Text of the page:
Art Theman on tenor opened his first set with Jerome Kern’s 1939 bouncy All The Thing You Are with 8 bar trades between Art and Roger on drums as well as an outstanding solo on bass by Bernie. Art’s second number featured his soprano sax which has a curved neck and bell which looks much like a baby alto. (There is some debate over the effect of the straight and curved neck, with some players believing that a curved neck on a soprano gives it a warmer, less nasal tone) the 1937 Someday My Prince Will Come by Frank E Churchill. Interesting that many associate this with the Miles Davis recording but he didn’t record his rendition until 1961. This featured solos from both Simon and Bernie.
The ever popular ballad Hoagy Carmichael’s 1929 Stardust followed with Art reverting to tenor. Great sequence of 8 bar trades between Art and Roger again (Roger certainly earned his corn this evening) and a tender solo from Bernie. Sigmund Romberg’s 1928 Softly As A Morning Sunrise as featured by Sonny Rollins ended Art’s first set which went far to quickly.
The regular Jazznights sitting in spot opened the second set of the evening with a debut performance of two songs from Patrice Taylor (or was it Patrese Taylor?)L: Henry Nemo’s 1941 Tis Autumn and the 1950 Orange Coloured Sky by Milton DeLugg and Willie Stein – better known as I was walking along, minding my business, When out of an orange-colored sky, Flash! Bam! Alakazam! A regular local songstress followed with her version of I Wanna Be Loved By You from the 1928 musical Good Boy, the song being made famous by Marilyn Monroe in Some Like It Hot.
Art Theman opened his second set with Sonny Rollins Take Off Your shoes featuring solos by all the bans and 4 bar trades with Art, Roger and Simon. You are The One followed followed again with solos from all. Ellington’s In a Sentimental Mood followed which Art played as a tribute to Harry Beckett who sadly died as was due to play at Jazznights this evening. This also featured Bernie with a very subtle solo accompanied by superb brushwork from Roger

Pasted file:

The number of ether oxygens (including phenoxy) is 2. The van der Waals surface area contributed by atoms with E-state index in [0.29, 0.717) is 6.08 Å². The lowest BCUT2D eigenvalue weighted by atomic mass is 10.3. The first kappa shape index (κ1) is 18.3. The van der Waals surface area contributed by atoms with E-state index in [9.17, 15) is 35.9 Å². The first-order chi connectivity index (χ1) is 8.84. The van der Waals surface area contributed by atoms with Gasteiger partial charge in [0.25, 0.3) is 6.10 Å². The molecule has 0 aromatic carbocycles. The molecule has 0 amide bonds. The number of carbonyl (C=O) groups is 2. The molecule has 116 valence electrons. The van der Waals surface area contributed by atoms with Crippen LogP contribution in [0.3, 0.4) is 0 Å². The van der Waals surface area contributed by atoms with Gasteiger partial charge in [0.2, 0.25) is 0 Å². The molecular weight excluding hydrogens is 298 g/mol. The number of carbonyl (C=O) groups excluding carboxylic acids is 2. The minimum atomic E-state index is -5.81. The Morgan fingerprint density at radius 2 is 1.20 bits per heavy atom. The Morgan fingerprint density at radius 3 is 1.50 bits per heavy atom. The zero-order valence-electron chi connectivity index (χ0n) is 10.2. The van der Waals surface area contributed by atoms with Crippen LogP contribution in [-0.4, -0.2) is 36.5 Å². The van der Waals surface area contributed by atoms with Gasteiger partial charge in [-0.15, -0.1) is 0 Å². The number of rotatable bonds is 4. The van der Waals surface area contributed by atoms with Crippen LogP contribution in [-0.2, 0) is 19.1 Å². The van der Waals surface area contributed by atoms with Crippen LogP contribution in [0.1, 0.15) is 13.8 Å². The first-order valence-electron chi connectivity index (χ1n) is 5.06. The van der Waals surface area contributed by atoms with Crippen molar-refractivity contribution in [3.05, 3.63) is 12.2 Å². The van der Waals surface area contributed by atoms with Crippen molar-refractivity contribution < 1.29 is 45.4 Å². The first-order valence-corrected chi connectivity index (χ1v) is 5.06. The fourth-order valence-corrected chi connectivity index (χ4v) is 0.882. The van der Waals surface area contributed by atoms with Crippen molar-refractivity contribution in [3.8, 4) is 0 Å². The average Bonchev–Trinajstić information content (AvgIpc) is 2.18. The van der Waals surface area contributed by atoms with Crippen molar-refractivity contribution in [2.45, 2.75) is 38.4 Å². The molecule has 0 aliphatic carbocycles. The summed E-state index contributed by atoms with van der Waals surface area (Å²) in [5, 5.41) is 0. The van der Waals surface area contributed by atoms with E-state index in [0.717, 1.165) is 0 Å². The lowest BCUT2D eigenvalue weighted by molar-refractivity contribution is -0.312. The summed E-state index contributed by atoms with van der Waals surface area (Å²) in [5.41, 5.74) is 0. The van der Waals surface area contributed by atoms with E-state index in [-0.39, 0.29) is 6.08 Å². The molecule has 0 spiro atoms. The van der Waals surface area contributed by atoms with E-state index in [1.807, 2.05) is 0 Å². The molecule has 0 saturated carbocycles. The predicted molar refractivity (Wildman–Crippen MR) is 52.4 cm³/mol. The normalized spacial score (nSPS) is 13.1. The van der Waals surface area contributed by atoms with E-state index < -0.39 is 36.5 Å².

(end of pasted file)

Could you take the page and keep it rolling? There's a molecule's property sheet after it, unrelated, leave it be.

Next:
Art’s next tune featured a great rendition of Dexter Gordon’s Cheesecake (many of Dexter’s tunes were named after food – despite his slim build!) followed which was opened with Bernie on bass leading into Art and the trio and a noteworthy solo from Simon. Sonny Rollin’s Doxy (which was also the name of Sonny’s own record label: Doxy Records) in which Art featured both the soprano and tenor saxophones.
A powerful version of Ray Noble’s 1938 Cherokee closed what seemed to be a far too brief evening. It is no surprise of course that Cherokee is often chosen to close a gig with its naturally fast beat which is often played at “tempo de bitch”
A wonderful evening with a trio of East Anglia’s finest jazz musicians together with one of thw UK’s leading saxophonists, Art being one the The Three Tenors (not of voice though – just the tenor sax!
For further details and future gigs go to www.jazz-nights.com. The evening also has the the Jazznights sitting-in spot open for any musicians who would like to play at the club with the Roger Odell Trio.